They call it the 'Pyramid Diagonal' and it connected the dead pharaohs with a powerful resurrection machine.
There are lots of good, practical reasons why a pharaoh might choose to have his pyramid built in a particular spot. It might be that a certain site is quite level and so requires less preparation. Perhaps there is a good supply of easily quarried stone nearby. Or maybe the flooding Nile came right up to the 'doorstep', which facilitated floating in decorative granite from Aswan.
For three kings of Egypt's Fourth Dynasty however, the overriding factor for the location of their sacred sites seems to more about how they were aligned with another one on the other side of the Nile: Heliopolis.
You can't see it now, swamped by the sprawling suburbia of Cairo, but 24 kilometres northeast of the Giza was once the sacred centre of Heliopolis. This was the seat of worship of the sun god, RA, and so a particularly special place if you identified yourself as the son of Ra, as the Fourth and Fifth Dynasty kings did.
Heliopolis was also the site of the sacred benben stone, the squat obelisk-shaped stone; the stone of creation. The Egyptians viewed the benben stone as the solidified seed of the creator god, Atum. It also represented the solid mound that rose from the watery chaos on the first day of creation. Some believe that the benben stone was in the shape of a squat obelisk, and could very well have inspired the design of the pyramids themselves.
In Egypt's Old and Middle Kingdoms, giant pyramids were the symbol of the power of the pharaoh over death. The Fourth and Fifth Dynasty kings in particular were dedicated followers of Ra. They saw in the sun a supernatural daily resurrection, with Ra sinking into the Underworld in the evening, to be re-born triumphantly at dawn. Given these factors, it should come as no great surprise that the placement of the Giza pyramids was carefully chosen to align with Heliopolis.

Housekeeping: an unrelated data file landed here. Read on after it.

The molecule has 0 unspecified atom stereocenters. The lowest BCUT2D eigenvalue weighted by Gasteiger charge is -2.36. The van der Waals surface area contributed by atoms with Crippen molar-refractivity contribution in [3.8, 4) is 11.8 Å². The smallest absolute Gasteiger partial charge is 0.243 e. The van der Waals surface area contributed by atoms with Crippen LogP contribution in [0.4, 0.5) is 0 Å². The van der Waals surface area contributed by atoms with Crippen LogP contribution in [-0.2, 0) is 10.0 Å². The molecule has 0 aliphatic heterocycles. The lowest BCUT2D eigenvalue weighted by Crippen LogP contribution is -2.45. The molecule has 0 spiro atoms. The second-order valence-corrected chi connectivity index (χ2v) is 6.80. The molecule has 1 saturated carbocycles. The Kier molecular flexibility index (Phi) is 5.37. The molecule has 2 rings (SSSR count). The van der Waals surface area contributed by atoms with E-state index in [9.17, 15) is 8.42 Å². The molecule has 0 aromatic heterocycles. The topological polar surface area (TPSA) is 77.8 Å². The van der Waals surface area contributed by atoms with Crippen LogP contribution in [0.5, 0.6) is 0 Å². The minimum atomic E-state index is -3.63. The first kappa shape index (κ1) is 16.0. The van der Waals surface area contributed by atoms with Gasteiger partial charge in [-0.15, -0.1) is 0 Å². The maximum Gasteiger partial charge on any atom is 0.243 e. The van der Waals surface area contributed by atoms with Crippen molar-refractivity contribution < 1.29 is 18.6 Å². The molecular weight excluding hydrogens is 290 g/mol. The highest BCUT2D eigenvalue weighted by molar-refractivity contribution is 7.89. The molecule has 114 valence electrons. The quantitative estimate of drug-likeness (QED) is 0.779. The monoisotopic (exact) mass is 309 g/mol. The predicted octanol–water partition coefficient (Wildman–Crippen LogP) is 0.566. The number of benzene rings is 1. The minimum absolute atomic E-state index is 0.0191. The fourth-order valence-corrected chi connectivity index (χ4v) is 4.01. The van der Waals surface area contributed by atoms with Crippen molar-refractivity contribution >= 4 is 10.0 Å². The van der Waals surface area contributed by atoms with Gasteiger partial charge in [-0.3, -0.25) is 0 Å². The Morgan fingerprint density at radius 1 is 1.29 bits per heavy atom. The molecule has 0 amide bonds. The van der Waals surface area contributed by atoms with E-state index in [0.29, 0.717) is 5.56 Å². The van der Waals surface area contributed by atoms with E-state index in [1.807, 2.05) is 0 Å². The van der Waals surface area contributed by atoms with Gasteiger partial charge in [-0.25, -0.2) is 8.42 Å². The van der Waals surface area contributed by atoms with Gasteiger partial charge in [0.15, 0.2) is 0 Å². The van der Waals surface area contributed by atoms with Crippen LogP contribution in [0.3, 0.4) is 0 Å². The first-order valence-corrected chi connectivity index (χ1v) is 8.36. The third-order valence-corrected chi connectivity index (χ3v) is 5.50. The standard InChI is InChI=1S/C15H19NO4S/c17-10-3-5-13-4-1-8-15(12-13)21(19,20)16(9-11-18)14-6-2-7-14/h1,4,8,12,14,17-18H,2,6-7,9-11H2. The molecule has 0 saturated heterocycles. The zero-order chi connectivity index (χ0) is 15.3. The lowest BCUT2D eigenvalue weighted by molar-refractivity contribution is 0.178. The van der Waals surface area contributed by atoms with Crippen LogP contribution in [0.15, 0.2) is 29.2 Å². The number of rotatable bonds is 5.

An imaginary line connects the south-eastern corner of all three giant Giza pyramids with the temple of Heliopolis, which was plainly visible in ancient times. An imaginary line connects the south-eastern corner of all three giant Giza pyramids with the temple of Heliopolis, which was plainly visible in ancient times. Although Menkaure's pyramid is often seen to be out of alignment with those of his father and grandfather, the south-eastern corner lines up perfectly.
Sadly the benben stone, as with most of Heliopolis, has disappeared. Virtually all that remains today is a standing obelisk erected by the 12th Dynasty's King Senusret I, ca. 1,950 B.C. It would have been raised to decorate the great temple there, and our line connecting the Giza pyramids passes just a few metres south-east of the obelisk.
Photo: Yann Arthus-Bertrand